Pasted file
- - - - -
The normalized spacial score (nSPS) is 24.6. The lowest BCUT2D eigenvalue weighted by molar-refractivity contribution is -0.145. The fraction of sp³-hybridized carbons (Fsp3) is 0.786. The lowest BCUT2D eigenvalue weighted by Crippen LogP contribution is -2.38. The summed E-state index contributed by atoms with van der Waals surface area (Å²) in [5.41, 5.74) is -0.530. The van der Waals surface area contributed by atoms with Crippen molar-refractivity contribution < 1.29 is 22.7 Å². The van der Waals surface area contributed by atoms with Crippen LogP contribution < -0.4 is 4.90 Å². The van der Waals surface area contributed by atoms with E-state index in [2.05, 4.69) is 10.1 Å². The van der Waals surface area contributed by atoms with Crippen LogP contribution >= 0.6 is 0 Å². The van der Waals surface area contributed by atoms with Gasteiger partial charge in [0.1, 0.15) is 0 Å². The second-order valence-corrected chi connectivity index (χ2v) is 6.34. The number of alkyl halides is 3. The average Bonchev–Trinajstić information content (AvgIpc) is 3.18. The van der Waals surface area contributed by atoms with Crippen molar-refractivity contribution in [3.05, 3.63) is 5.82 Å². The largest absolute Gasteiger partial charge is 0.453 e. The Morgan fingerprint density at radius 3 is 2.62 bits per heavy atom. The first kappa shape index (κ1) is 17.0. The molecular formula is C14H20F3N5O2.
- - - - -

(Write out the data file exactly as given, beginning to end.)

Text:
The normalized spacial score (nSPS) is 24.6. The lowest BCUT2D eigenvalue weighted by molar-refractivity contribution is -0.145. The fraction of sp³-hybridized carbons (Fsp3) is 0.786. The lowest BCUT2D eigenvalue weighted by Crippen LogP contribution is -2.38. The summed E-state index contributed by atoms with van der Waals surface area (Å²) in [5.41, 5.74) is -0.530. The van der Waals surface area contributed by atoms with Crippen molar-refractivity contribution < 1.29 is 22.7 Å². The van der Waals surface area contributed by atoms with Crippen LogP contribution < -0.4 is 4.90 Å². The van der Waals surface area contributed by atoms with E-state index in [2.05, 4.69) is 10.1 Å². The van der Waals surface area contributed by atoms with Crippen LogP contribution >= 0.6 is 0 Å². The van der Waals surface area contributed by atoms with Gasteiger partial charge in [0.1, 0.15) is 0 Å². The second-order valence-corrected chi connectivity index (χ2v) is 6.34. The number of alkyl halides is 3. The average Bonchev–Trinajstić information content (AvgIpc) is 3.18. The van der Waals surface area contributed by atoms with Crippen molar-refractivity contribution in [3.05, 3.63) is 5.82 Å². The largest absolute Gasteiger partial charge is 0.453 e. The Morgan fingerprint density at radius 3 is 2.62 bits per heavy atom. The first kappa shape index (κ1) is 17.0. The molecular formula is C14H20F3N5O2.